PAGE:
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“We must say “yes” and dispel myths about the profession by personal example”

Ferrous metallurgy in terms of the introduction of new technologies and gender diversification is a much more progressive industry than is commonly believed.

Anna Korotchenkova, head of research and development at NLMK Group, part-time mother of many children, in an interview with WIM Russia talks about her experience in men’s teams, R&D in metallurgy, and the “duty” of women.

– Tell us where you studied, how did you get into the profession?

– At first I studied at a school with a physical and mathematical bias. It was the closest to the house, and my parents took me there solely for logistical reasons. But, logically, after school I knew physics and mathematics quite well, better than other disciplines, so I went to study at the Faculty of Physics of Moscow State University. After graduating from the university, I received the specialty “physicist”, went to graduate school at the Russian Academy of Sciences at the Institute of General Physics, specializing in “laser optics”.

During my graduate studies, I applied for a job at Samsung. Initially, I wanted to work as an optical engineer at the Samsung headquarters in Korea, but when it turned out at the interview that I knew other areas of physics besides optics, I was offered to stay at the Russian R&D center and coordinate projects.

I worked at Samsung for 10 years, developing various materials – semiconductors, LEDs, thermoelectrics, fuel cells, correcting optical systems for phones, and took part in software development. In 2012, I moved to Siemens, also in the R&D department. Siemens has a slightly different profile: mechanical engineering, transport, infrastructure, automation, digitalization. There I was engaged in computer modeling, materials science, development and design of monitoring systems for industrial facilities.

– Against this background, metallurgy seems to be a conservative industry, how did you get into NLMK?

“Siemens and Samsung have been building their processes for years, and while I was working there, I was learning. And at NLMK, I was bribed by the opportunity to build an R&D function from scratch based on best practice. Recruiting a team, building R&D centers, opening laboratories, building a portfolio of projects – it’s extremely interesting! In just a few years of work, we have opened two large R&D centers: in Russia – in Lipetsk, where we have our main facilities, and in Belgium.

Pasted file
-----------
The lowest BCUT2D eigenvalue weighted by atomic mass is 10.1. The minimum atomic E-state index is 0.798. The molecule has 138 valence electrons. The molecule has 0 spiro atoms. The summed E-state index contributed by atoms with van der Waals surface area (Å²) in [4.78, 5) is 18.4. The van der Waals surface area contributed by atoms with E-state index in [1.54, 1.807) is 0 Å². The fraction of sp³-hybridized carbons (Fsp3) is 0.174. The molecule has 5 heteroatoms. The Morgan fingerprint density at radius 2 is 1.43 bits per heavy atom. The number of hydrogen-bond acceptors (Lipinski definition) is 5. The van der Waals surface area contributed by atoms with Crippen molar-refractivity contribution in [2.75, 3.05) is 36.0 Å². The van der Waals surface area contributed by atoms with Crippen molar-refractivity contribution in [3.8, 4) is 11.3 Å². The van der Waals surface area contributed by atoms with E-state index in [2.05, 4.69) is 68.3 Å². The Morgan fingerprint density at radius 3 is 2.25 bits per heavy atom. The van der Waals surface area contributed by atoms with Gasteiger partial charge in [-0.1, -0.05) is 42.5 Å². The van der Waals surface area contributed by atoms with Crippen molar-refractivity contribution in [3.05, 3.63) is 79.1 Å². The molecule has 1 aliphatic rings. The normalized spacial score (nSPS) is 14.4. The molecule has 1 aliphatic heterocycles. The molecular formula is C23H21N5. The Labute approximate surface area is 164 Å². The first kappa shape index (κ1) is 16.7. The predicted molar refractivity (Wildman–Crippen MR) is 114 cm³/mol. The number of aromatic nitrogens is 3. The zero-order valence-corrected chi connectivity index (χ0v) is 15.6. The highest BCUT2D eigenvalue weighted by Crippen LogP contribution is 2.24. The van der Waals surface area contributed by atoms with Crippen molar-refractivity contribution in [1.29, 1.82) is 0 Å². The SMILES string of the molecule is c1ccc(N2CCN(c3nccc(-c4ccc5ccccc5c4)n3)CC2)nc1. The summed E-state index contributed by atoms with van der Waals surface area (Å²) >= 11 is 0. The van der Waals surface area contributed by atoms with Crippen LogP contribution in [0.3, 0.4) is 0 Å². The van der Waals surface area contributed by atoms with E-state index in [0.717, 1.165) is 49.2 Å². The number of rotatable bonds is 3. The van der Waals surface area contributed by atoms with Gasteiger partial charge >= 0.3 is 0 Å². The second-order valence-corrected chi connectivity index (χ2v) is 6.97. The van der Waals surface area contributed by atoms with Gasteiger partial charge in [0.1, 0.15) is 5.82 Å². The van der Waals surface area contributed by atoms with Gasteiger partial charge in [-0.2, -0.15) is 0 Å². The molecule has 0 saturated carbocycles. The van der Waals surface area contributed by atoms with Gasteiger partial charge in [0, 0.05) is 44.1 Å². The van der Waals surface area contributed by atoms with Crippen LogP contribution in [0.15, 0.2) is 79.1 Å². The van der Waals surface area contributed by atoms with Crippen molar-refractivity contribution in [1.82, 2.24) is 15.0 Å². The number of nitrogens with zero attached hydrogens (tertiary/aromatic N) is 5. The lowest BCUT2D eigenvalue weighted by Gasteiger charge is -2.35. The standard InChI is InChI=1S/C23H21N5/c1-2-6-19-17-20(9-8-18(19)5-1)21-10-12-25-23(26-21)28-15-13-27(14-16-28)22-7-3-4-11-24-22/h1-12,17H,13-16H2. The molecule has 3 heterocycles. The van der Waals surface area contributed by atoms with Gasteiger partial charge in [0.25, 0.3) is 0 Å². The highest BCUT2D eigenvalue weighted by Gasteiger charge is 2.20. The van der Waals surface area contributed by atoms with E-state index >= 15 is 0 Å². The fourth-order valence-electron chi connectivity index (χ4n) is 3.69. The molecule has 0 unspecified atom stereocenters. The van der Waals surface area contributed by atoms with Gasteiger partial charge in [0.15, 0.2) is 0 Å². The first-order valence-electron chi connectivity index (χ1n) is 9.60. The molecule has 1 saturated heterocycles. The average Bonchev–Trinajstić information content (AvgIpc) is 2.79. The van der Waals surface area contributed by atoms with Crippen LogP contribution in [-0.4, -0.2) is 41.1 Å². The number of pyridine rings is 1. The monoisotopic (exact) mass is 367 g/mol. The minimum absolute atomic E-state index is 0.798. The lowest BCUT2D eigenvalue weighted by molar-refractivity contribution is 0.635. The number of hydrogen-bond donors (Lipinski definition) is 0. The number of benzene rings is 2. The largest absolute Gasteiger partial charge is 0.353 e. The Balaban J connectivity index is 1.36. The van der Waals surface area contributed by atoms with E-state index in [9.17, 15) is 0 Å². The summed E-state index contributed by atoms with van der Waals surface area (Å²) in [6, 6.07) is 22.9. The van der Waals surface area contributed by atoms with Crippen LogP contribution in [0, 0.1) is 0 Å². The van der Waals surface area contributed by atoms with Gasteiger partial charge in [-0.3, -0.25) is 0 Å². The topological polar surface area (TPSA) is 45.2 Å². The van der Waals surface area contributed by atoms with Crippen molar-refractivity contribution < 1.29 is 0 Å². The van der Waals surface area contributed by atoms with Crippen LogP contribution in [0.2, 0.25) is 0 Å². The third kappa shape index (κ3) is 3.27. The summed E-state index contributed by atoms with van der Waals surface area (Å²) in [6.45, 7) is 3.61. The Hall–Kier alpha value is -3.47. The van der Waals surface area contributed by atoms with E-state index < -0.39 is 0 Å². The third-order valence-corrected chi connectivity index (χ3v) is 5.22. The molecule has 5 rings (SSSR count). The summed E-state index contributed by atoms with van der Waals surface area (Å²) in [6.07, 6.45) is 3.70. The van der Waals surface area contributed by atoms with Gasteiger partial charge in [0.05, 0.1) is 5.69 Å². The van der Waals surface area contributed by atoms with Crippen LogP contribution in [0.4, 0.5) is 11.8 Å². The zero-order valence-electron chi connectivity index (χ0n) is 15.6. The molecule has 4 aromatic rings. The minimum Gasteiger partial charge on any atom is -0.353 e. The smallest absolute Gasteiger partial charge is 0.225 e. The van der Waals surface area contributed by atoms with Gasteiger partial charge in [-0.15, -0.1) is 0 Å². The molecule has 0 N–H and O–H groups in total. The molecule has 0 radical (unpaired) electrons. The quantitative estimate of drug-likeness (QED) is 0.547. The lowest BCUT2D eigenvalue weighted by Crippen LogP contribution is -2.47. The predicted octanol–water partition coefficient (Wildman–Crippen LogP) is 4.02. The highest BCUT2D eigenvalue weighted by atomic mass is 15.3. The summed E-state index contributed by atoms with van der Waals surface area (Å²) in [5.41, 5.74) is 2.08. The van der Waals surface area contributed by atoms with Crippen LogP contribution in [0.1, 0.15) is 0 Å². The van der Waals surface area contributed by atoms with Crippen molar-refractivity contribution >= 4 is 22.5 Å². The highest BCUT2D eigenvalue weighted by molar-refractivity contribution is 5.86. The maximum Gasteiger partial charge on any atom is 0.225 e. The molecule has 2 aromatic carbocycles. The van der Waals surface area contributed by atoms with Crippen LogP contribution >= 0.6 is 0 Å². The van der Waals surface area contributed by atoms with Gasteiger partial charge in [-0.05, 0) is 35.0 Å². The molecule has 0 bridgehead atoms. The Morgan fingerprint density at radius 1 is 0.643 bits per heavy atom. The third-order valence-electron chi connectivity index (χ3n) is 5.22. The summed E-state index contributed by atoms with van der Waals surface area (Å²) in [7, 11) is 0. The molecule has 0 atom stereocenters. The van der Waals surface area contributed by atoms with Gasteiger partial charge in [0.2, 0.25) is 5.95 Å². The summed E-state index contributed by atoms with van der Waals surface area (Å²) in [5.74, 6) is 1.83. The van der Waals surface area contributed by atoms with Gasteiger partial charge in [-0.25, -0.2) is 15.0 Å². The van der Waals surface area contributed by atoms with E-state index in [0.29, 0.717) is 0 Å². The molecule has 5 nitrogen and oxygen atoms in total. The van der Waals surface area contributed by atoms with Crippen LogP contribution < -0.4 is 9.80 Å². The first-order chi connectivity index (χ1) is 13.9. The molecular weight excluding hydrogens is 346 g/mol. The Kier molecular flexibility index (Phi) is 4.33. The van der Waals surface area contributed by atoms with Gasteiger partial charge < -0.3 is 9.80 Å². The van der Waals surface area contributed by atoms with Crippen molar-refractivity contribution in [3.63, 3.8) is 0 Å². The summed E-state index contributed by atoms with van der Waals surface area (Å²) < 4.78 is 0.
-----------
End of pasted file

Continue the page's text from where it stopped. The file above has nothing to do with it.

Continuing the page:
It is clear that the speed of technology development in digital companies and industrial companies, in particular mining and metallurgical companies, is different. This is largely due to the risks and capital intensity of innovation. If you launched a smartphone application, but it didn’t work, that’s one thing, but if you launched a blast furnace and something went wrong, these are completely different risks and completely different costs.

To be honest, I myself used to think: well, my God, steel and steel, the main thing is that there is no corrosion, but what else can be done with it? But in fact, there are a lot of steels, they all differ in properties, for example, steels for the automotive industry must be high-strength and flexible, strength and anti-corrosion properties are important in construction, the energy industry has its own history in general, there must be a magnetic moment. In general, the steels are very different, and the technologies for their production are different. If you want to bring a new brand to the market, you often have to develop technology from scratch, because the set of properties can be unique.

– The stereotypical representative of ferrous metal is more of a muscular steelworker than a fragile girl.

– NLMK has strong traditions, but not stereotypes. You just need to say “yes” and dispel myths about the profession by personal example. Now, thanks to automation and robotization, the list of professions that a woman can choose has expanded significantly.

I think there is a gender balance at NLMK. We have a lot of women who are in charge of not “girly” things at all. I am responsible for research and development, vice-president Irina Spitsberg is responsible for technology development, recently Tatyana Averchenkova was appointed head of the main Lipetsk site.